Saturday, 24 March 2012

A bit of craft

I made some of these little lavender-filled strawberries for a charity lunch and they were very popular. The original pattern came from Selvedge magazine, (issue No 31, Nov/Dec 2009)but I've seen a variation in Mollie Makes magazine (issue No 2, June 2011) and also in Martha Stewart's Encyclopedia of Sewing and Fabric Crafts, although these latter are designed as pincushions. I filled mine with home-grown lavender from the large bush in my front garden. The lavender bush also supplies the wherwithal to make these lavender pottles, which I tuck into drawers to help scent the contents and protect against the increasingly voracious clothes-moths.

Tuesday, 20 March 2012

Catching up

I know its now March, but not having blogged for a while, ( have been catching up with gardening and so on),  it's time for a catch-up. So what have I been reading recently? Julian Barnes The Sense of an Ending is a slight book , physically, but its impact is much greater than its size, although I do feel ambiguous towards it. A story about memory of the past and how events are remembered by others as well as oneself. Tony , retired  from his somewhat dull job, is recalling events from his schooldays, and particularly one incident in which one of his schoolmates hung himself after getting a girl pregnant. At university, a fellow schoolmate, Adrian, talented and clever, goes out with Tony's girlfriend Veronica and later kills himself. Although I didn't particularly like any of the characters in this book, yet I felt some sympathy for them and the positions they found themselves in. I think the clue is in the section where Tony writes that " we are all damaged" and goes on to expound about how people cope with the damage that life inflicts on us in different ways. When we discussed The Sense of an Ending at a recent Book Club meeting, the talk was concentrated for almost the whole of the meeting on this book , instead of wandering off on to a variety of vaguely associated subjects, as often  happens.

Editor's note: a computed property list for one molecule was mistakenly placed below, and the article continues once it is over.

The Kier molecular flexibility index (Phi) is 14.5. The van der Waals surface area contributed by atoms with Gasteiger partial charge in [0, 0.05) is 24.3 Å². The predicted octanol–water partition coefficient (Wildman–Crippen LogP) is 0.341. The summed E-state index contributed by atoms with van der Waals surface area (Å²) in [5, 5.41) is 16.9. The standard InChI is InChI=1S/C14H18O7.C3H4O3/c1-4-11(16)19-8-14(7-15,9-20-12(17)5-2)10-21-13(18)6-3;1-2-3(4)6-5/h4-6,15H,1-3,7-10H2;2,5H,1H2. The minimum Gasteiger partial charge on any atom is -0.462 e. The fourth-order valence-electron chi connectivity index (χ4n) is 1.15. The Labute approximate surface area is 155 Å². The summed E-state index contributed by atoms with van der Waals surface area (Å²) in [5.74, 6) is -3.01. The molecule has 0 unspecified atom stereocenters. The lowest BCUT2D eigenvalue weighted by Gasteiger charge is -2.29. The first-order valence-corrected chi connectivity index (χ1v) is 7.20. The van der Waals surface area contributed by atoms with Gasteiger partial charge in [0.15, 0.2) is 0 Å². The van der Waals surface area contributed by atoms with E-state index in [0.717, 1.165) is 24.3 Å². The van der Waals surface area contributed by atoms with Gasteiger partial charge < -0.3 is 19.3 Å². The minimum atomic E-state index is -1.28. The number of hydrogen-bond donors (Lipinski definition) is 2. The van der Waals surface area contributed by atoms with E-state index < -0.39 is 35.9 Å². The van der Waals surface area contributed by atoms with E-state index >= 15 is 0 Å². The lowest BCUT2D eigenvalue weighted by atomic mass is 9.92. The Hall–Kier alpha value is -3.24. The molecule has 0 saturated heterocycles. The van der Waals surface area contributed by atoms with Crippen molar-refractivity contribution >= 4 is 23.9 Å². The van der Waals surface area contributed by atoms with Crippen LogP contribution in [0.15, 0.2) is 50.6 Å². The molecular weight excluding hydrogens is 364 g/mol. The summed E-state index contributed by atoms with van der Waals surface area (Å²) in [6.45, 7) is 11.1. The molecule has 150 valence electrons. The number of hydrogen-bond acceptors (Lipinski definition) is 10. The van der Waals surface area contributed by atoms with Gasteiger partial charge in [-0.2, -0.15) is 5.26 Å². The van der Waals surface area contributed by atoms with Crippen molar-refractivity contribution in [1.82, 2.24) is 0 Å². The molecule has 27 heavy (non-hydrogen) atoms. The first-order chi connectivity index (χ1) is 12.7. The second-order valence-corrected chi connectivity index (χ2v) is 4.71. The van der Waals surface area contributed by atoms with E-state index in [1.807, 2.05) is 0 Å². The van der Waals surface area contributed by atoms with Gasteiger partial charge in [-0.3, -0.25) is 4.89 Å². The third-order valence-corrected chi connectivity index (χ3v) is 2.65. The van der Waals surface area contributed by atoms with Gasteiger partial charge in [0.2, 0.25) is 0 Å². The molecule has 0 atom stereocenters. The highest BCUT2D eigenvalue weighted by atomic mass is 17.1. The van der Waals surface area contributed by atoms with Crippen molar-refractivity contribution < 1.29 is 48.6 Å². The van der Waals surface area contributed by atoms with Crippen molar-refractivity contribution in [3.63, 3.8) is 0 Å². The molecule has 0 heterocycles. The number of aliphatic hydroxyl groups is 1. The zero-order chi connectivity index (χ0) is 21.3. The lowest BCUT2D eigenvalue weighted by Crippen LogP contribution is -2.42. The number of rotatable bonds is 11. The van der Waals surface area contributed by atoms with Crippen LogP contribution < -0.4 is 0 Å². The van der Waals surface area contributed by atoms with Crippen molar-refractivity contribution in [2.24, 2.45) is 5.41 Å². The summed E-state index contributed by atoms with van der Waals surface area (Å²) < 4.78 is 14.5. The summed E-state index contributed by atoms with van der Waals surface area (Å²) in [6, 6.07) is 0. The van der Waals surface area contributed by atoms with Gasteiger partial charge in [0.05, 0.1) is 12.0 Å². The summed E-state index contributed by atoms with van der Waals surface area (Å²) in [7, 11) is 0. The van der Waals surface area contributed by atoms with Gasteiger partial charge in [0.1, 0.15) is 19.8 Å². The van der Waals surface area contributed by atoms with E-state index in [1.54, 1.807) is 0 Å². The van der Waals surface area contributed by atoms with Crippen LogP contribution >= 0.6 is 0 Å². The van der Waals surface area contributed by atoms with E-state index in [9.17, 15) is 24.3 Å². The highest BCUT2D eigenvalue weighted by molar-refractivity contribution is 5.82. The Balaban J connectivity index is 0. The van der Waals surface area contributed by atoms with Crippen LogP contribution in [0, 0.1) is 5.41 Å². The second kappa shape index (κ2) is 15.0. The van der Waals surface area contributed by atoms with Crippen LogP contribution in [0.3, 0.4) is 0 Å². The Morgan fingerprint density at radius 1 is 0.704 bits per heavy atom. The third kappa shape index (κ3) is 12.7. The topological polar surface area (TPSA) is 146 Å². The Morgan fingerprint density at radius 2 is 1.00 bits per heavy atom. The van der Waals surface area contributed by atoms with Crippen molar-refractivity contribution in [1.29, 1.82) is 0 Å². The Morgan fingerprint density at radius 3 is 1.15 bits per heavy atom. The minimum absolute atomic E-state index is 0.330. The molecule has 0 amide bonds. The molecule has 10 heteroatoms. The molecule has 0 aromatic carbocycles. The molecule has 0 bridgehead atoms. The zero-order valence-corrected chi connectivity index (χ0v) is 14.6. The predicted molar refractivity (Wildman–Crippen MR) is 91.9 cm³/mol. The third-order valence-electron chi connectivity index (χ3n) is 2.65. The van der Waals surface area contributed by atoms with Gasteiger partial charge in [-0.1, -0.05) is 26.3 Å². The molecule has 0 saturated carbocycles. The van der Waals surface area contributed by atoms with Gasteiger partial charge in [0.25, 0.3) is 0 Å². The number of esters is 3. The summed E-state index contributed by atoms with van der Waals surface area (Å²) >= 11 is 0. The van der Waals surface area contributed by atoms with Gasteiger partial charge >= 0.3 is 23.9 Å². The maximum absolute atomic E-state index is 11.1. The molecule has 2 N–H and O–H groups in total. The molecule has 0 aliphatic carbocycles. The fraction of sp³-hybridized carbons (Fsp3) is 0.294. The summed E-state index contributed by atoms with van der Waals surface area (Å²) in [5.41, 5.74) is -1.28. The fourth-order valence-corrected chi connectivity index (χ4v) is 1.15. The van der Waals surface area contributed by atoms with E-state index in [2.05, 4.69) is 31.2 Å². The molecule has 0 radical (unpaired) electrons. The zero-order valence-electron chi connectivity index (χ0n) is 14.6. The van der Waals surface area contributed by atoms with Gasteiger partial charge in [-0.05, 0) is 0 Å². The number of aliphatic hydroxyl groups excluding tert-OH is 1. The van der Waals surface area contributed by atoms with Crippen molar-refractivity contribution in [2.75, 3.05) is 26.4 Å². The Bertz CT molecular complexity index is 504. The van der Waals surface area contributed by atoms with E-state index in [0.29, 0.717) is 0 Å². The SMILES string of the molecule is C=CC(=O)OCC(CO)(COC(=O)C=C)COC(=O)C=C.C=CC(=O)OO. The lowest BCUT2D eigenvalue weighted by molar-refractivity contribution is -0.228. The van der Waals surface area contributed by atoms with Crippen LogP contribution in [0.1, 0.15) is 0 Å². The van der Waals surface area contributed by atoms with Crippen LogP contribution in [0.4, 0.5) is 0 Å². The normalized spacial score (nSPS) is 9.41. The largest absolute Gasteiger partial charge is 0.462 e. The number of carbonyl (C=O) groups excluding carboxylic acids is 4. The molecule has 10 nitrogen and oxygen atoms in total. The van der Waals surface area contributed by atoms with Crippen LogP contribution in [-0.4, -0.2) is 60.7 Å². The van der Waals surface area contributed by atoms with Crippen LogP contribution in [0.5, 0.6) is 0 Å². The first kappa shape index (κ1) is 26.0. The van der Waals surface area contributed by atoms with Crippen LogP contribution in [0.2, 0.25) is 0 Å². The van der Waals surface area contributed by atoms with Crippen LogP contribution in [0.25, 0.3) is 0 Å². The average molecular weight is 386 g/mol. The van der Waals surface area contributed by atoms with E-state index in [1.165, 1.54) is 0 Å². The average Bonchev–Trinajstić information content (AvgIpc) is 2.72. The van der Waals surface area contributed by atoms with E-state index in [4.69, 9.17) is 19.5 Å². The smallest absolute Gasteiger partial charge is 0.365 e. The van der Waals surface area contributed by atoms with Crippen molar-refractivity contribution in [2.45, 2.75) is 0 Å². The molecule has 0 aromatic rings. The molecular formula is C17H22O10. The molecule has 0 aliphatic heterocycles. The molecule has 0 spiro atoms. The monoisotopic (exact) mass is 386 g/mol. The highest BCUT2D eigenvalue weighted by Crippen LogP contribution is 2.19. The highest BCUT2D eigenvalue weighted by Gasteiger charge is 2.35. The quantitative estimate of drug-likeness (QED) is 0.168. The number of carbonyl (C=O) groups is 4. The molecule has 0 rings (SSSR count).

A couple of reads seen through the eyes of ten year old boys followed on from each other. The first was Pigeon English by Stephen Kelman. I liked Harri Opuku, recently arrived in Peckham, together with his older sister Lydia and mother, father and baby sister Agnes left behind in Ghana. Harri is at school where his best friend has ginger hair, his would-be young girlfriend blonde, so the atmosphere of racism is present, along with, increasingly, violence. Gangs, a schoolmate called Killa, the death of an older boy in a seemingly random stabbing all lead to a growing sense of menace in Harri's life especially when he and his ginger-haired friend Dean decide to play detective na d find out who killed the stabbed boy. The pigeon which Harri feeds and which he looks after and by which feels he is watched over is also an important character in the book.

Annabel Pitcher's debut novel, My Sister lives on the Mantelpiece is narrated by ten-year old Jamie, who has moved to the lake District with his Dad and older sister Jasmine to make a fresh start, after their Mum left, and after sister Rose has died., killed by a terrorist bomb. While Dad has difficulties in moving on, Jamie has difficulty in remembering Rose, as was only five when she died. Jasmine and Jamie try to support each other and their father, while also trying to deal with the changes in their own lives - new schools, different friends to find, how to cope with bullying, racism and the absence of their mother. Ultimately this story is one of hope, as despite a particularly mad idea of Jamie's, life does begin to change for the better.

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